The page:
Read more.


“Stone Drunk” (2002)

… The People were thirsty. … Moses raised his hand and struck the rock twice with his staff. A great deal of water gushed out, and provided water for the community and their animals.”

G-d was furious: “Since you (and Aaron) didn’t have enough faith in Me to sanctify Me in the presence of the Israelites, you will not bring this assembly to the land that I have given them.”

… the people witnessed a great miracle. A rock was struck, and water flowed from it. The Israelites hadn’t seen a miracle like that in 40 years! How is this a lack of faith on Moses’ part? …

Read more.


“The Bigger They Are…” (2001)

Og … organized an army against Israel, and once again, we were forced to fight off an aggressor. … Moses needed some encouragement:

G-d said to Moses, ‘Don’t be afraid of him…”

G-d doesn’t waste words. He told Moses not to be afraid to fight Og. … Moses was afraid that Og would be rewarded for a Mitzvah he had done many years before…

What a Mitzvah!! Og tells Abraham to go save Lot so he can be killed and Og can marry his widow! With friends like Og, who needs enemies?! How could Moses actually suspect that G-d would reward Og for such a deceitful, treacherous act?…

Read more.



“Rocky Road” (2010)

…What’s with this guy?! He’s a sorcerer, the great Midianite prophet! He is “one who knows the mind of the Supreme One.” (Verse 16) How is it so hard for him to see that G-d doesn’t want him to do this?

… it all started with a question. G-d had asked Balaam, “Who are these people?”

“Aha!” thought Balaam. “G-d doesn’t know everything! He needs to ask me who these people are! If I play my cards right, I’ll be able to pull the wool over His eyes and curse His beloved Nation.”…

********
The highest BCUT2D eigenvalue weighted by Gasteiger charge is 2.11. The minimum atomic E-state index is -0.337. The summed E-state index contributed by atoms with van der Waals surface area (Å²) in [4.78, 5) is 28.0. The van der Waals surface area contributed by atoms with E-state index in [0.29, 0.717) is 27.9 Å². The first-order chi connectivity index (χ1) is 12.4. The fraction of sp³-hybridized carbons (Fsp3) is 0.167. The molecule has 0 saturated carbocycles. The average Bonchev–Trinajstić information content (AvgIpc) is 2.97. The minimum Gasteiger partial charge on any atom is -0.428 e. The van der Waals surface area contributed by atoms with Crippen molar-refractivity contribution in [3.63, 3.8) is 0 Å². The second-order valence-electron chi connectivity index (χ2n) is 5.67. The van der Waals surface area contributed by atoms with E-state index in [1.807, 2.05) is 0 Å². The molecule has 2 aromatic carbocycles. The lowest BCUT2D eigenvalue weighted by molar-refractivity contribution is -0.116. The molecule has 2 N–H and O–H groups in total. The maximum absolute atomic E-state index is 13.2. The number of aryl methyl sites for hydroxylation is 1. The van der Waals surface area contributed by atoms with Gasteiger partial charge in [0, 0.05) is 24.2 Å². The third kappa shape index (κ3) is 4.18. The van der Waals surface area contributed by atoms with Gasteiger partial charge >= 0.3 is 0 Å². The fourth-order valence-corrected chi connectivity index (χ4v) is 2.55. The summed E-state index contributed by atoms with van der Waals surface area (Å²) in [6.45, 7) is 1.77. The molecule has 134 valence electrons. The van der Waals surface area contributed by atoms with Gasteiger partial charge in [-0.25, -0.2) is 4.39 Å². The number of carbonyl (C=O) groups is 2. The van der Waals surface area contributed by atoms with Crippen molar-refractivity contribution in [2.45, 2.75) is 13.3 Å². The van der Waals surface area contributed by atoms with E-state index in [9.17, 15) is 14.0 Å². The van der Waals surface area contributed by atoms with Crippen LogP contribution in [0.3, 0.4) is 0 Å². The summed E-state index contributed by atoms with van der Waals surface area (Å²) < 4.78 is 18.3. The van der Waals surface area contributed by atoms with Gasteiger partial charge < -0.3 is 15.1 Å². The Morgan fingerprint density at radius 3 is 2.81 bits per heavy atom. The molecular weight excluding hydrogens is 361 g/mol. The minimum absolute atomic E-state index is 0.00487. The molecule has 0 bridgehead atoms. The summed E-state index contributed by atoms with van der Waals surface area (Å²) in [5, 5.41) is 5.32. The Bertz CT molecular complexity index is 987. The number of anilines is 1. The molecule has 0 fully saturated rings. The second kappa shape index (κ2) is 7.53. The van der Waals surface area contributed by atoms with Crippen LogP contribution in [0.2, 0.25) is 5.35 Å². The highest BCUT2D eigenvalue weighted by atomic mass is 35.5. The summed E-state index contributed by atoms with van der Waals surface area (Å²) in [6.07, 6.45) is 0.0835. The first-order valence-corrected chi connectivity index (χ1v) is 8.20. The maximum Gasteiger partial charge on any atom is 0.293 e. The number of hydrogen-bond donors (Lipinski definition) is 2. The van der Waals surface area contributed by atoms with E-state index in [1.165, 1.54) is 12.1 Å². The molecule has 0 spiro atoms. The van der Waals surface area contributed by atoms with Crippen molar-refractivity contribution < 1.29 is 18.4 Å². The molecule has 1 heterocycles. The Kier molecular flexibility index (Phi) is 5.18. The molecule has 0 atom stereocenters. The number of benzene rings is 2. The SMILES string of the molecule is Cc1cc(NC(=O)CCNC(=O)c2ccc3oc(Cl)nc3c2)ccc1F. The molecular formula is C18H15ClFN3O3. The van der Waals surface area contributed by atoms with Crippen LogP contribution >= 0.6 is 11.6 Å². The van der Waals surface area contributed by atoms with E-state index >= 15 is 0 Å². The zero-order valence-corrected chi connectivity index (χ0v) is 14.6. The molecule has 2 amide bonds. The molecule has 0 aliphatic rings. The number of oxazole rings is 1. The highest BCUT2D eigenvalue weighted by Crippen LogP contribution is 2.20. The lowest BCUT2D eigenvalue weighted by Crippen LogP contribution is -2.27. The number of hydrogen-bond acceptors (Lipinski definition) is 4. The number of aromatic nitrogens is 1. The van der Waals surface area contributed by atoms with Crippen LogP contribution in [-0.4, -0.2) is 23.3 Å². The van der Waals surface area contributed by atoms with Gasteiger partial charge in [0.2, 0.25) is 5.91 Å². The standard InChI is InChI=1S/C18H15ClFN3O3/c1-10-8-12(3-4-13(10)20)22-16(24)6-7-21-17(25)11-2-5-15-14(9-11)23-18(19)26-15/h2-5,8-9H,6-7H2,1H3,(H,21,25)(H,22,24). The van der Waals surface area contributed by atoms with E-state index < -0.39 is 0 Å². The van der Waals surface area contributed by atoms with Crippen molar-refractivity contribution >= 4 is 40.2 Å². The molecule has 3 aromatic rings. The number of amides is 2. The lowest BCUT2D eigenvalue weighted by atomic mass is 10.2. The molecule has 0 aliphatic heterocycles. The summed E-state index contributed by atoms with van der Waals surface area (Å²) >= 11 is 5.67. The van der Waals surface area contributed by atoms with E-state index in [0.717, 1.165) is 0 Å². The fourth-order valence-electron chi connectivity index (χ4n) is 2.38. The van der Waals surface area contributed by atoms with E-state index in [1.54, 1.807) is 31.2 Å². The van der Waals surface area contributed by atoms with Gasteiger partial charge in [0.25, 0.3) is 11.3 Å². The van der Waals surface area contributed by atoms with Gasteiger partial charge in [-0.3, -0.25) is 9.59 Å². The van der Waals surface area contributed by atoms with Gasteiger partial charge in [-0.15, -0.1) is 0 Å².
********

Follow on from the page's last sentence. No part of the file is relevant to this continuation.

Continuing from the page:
Read more.


“How Good is YOUR Tent?” (2007)

…Balak, the Moabite king, hired Balaam to curse Israel. Now why, you may ask, would an anti-Semite like Balak need to hire someone to curse Jews? Plenty of people would be happy to do it for free!

Cursing, you see, is a great talent. Some people do it better than others. Balaam was a pro…

Read more.


“Of Television, Toilets, and Idolatry” (2003)

… There was, however, one condition demanded by the Midianites. They insisted that their “clients” pay homage to their idol, “Baal Pe’or.”

… “You don’t have to pray to our idol, or even to bow to it. All you have to do is…

Have you ever heard of anything so bizarre? …

Read more.


“Will the REAL Jackass Please Speak Up?” (2000)

… Balaam still didn’t get it. Three times, Balaam tried to curse the Nation of Israel; three times, they came out as blessings… Fired from his job by Balak, Balaam went home in disgrace.

What was going on in Balaam’s head? How could a great oracle who was “One who knows the mind of the Supreme One,” make such a mistake? How could he be so blind to the fact that G-d didn’t want him to go on this mission? How did this brilliant prophet allow his donkey to make a jackass out of him?!

The answer can be seen from one of Balaam’s communications with Balak…

Read more.


This is the weekly message at Copyright © 2000-2012 by Rabbi Yerachmiel Seplowitz. May be reprinted. Please include copyright information.


Rabbi Yerachmiel Seplowitz is a Mohel ( and chaplain in Monsey, New York. For information about scheduling a Bris or a lecture, or just to say hello, call (800) 83MOHEL.


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Published in: on June 27, 2001 at 12:50 pm  Leave a Comment